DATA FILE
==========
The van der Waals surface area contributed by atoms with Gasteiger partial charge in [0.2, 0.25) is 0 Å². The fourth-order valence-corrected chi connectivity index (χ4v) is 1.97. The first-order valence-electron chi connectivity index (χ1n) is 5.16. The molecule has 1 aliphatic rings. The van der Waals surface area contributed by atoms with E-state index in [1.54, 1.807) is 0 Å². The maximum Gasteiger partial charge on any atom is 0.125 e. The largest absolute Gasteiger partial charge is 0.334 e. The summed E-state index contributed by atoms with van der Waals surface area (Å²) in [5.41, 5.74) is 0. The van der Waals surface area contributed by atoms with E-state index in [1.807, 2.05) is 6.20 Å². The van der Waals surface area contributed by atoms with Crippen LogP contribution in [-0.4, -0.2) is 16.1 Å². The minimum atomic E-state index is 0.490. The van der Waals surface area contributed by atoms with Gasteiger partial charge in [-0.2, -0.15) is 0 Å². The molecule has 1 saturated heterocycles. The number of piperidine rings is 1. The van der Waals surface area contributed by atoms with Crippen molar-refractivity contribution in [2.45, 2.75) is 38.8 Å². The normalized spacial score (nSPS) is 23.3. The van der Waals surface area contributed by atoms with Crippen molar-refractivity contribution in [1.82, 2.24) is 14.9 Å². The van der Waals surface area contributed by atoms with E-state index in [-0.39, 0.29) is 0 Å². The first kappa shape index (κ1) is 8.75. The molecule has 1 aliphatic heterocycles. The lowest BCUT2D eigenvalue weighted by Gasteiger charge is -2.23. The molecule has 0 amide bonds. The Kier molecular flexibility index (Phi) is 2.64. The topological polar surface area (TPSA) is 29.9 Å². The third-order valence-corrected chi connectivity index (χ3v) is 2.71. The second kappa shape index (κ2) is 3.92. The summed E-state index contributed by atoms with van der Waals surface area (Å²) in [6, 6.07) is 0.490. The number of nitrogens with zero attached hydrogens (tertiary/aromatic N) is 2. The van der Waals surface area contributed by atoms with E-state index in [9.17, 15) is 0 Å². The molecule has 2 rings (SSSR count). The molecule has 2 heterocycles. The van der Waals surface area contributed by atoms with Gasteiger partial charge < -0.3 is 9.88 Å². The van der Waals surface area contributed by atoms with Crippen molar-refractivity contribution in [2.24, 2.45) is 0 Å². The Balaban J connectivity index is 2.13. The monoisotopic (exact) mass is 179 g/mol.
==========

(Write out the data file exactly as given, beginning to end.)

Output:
The van der Waals surface area contributed by atoms with Gasteiger partial charge in [0.2, 0.25) is 0 Å². The fourth-order valence-corrected chi connectivity index (χ4v) is 1.97. The first-order valence-electron chi connectivity index (χ1n) is 5.16. The molecule has 1 aliphatic rings. The van der Waals surface area contributed by atoms with E-state index in [1.54, 1.807) is 0 Å². The maximum Gasteiger partial charge on any atom is 0.125 e. The largest absolute Gasteiger partial charge is 0.334 e. The summed E-state index contributed by atoms with van der Waals surface area (Å²) in [5.41, 5.74) is 0. The van der Waals surface area contributed by atoms with E-state index in [1.807, 2.05) is 6.20 Å². The van der Waals surface area contributed by atoms with Crippen LogP contribution in [-0.4, -0.2) is 16.1 Å². The minimum atomic E-state index is 0.490. The van der Waals surface area contributed by atoms with Gasteiger partial charge in [-0.2, -0.15) is 0 Å². The molecule has 1 saturated heterocycles. The number of piperidine rings is 1. The van der Waals surface area contributed by atoms with Crippen molar-refractivity contribution in [2.45, 2.75) is 38.8 Å². The normalized spacial score (nSPS) is 23.3. The van der Waals surface area contributed by atoms with Crippen molar-refractivity contribution in [1.82, 2.24) is 14.9 Å². The van der Waals surface area contributed by atoms with E-state index in [-0.39, 0.29) is 0 Å². The first kappa shape index (κ1) is 8.75. The molecule has 1 aliphatic heterocycles. The lowest BCUT2D eigenvalue weighted by Gasteiger charge is -2.23. The molecule has 0 amide bonds. The Kier molecular flexibility index (Phi) is 2.64. The topological polar surface area (TPSA) is 29.9 Å². The third-order valence-corrected chi connectivity index (χ3v) is 2.71. The second kappa shape index (κ2) is 3.92. The summed E-state index contributed by atoms with van der Waals surface area (Å²) in [6, 6.07) is 0.490. The number of nitrogens with zero attached hydrogens (tertiary/aromatic N) is 2. The van der Waals surface area contributed by atoms with E-state index in [9.17, 15) is 0 Å². The molecule has 2 rings (SSSR count). The molecule has 2 heterocycles. The van der Waals surface area contributed by atoms with Gasteiger partial charge < -0.3 is 9.88 Å². The van der Waals surface area contributed by atoms with Crippen molar-refractivity contribution in [2.24, 2.45) is 0 Å². The Balaban J connectivity index is 2.13. The monoisotopic (exact) mass is 179 g/mol.